I have some weird advice: you should look at people when you go to a naturist place.
What?! Aren’t we only supposed to make eye contact?
I never knew this would be something to address until I spent time with a lovely young man at Bare Oaks. I noticed his extreme stiffness of his neck and face and wondered what was going on. I let it slide on that first day, but when it continued the second day, this robot-like neck and head movement, I had to inquire. Turns out he was trying so hard to be a gentleman, to just look people in the eye and avoid noticing their nakedness.
It reminded me of some of my first conversations with Stephane Deschenes, owner of Bare Oaks Family Naturist Park. He told me that it was natural to look someone up and down. I told him that I didn’t think that I did that. He then asked if I wouldn’t notice a man wearing a suit without any shoes? Yes, I said, I would notice that. He explained that we look people up and down first to see if they pose us a threat, and secondly to see if we find them attractive. It happens in an instant and it’s all about our survival as a species. So, when we go against that instinct it looks very strange. Once we’ve made our assessment, it’s proper to make eye contact for connection. This is the same in the textile world.
Beyond that though, I think it’s a shame to rob yourself of the opportunity to see nude bodies. To see the natural aging process, different shapes and sizes, life stories like surgeries or accidents or childbirth is a beautifully real thing.
The Aging Process
In the textile world we’re taught to idolize youthfulness. Face creams, surgeries, expensive pillowcases, exercises, clothing, certain hairstyles, vitamin mixes, the list goes on. Within a naturist community we get to see people of a variety of ages as they are. I’ve been a member at Bare Oaks for 14 years, so I’ve watched kids mature into puberty which was neat to be privy to. I’ve watched the twenty-somethings move into their thirty-somethings, filling out a bit and often looking more like their parents which is fascinating. Somewhere around the fifties there’s a strong sense of not caring what anyone thinks and leaning into joy, often associated with some extra padding and tan. Eventually parts start to sag and wrinkle, body hair turns grey or white, posture may change. We’re intellectually aware that all this happens, but it’s so rare to see it and appreciate it as part of the life cycle. It’s so healthy for us to witness it. Maybe we’d all be a little less afraid of aging and death if we spent more time seeing it versus running from it and trying to cheat it.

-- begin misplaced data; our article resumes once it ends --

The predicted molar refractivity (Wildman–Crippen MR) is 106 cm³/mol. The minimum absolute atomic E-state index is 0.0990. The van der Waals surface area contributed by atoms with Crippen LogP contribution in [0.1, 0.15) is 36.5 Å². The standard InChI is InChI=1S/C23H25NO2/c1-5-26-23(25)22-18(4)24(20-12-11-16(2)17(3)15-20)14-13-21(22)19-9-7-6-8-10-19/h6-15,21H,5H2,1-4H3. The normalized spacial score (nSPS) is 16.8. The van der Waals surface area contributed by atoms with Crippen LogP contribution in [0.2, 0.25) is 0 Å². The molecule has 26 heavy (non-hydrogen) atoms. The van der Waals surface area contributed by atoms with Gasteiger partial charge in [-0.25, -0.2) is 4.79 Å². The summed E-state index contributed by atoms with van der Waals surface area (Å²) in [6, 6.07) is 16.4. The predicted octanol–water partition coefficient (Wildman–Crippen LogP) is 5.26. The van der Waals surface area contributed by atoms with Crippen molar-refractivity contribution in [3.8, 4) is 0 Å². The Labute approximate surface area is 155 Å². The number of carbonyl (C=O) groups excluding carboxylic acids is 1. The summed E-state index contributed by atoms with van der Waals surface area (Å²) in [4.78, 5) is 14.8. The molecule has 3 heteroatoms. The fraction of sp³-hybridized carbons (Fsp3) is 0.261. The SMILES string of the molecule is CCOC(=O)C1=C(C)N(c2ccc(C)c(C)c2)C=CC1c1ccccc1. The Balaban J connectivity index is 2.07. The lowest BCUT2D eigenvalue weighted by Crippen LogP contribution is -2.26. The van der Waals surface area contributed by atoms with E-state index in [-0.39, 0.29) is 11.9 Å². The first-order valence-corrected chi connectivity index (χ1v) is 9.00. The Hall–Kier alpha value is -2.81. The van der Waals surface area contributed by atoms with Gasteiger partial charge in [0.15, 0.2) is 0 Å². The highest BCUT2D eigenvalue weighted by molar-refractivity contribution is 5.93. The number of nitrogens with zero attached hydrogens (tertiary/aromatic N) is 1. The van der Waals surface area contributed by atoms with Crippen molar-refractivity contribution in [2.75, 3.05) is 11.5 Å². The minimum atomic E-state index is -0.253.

Shapes and Sizes
It’s such a relief to see different shapes and sizes. To know that it’s ok to be yourself exactly as you are. This isn’t just the case for the full body either, it can be soothing to see differently shaped breasts, bums, tummys, pubic hair stylings. A male friend told me that he thought it was nice to see a bunch of different ways penises can be. We’ve all spent time in a changeroom before, but, in the ladies anyway, we’re doing our best to avert our eyes out of respect for the other individuals. There aren’t many other opportunities to see and understand body diversity.
The Body’s Life story
There are no scars to be ashamed of. Whether we’ve transitioned genders, or had cancer, or had a baby, or lost a limb, it’s part of your story. It’s never a person’s whole story, but part of the woven tapestry that makes us who we are. Perhaps representing a time of bravery, strength, resilience, maybe even a cautionary tale. Seeing the body for all that it is, a compilation of moments, adds to who we are and how we can better understand each other and connect.
More strange advice I never thought I’d give, this time specifically for my young adult friends:
Just as it’s neat to appreciate the natural aging process for you, older people may look at you and reminisce. Perhaps their body isn’t working like it used to and they see you, firm, body parts still in their youthful positioning, and they drink the moment in. It’s nice to see and reflect. The reason I mention this is because I know a handful of attractive ladies in their early twenties who’ve complained recently about being weirded out by people looking at them. It has me wondering if someone really was leering or if they’re making themselves uncomfortable with their thoughts? If you’re a gorgeous person in the textile world, you may have had upsetting run ins with inappropriate behaviour and it’s understandable why one would have their guard up. You’d still be gorgeous in a naturist community, people will notice, but it’s a much safer place to be. The tight knit community ensure that.
People should never comment on bodies (not until you’re really good friends anyway). I read a quote today that read: Your body is the least interesting thing about you. So… let’s not comment, even if it’s meant as a compliment. If ever someone is staring intensely and/or commenting on your body, please do stand up for yourself whether to that person yourself or by mentioning it to someone you feel safe with. I’m certainly not condoning bad behaviour.
The key with looking is to not stare. You’ll get the hang of it easily enough. Most naturists can easily identify people by their bodies and how they carry themselves once they get to know someone. And you obviously can’t do that without looking, so go ahead. Please look around and, hopefully in doing so, you’ll find more comfort in yourself.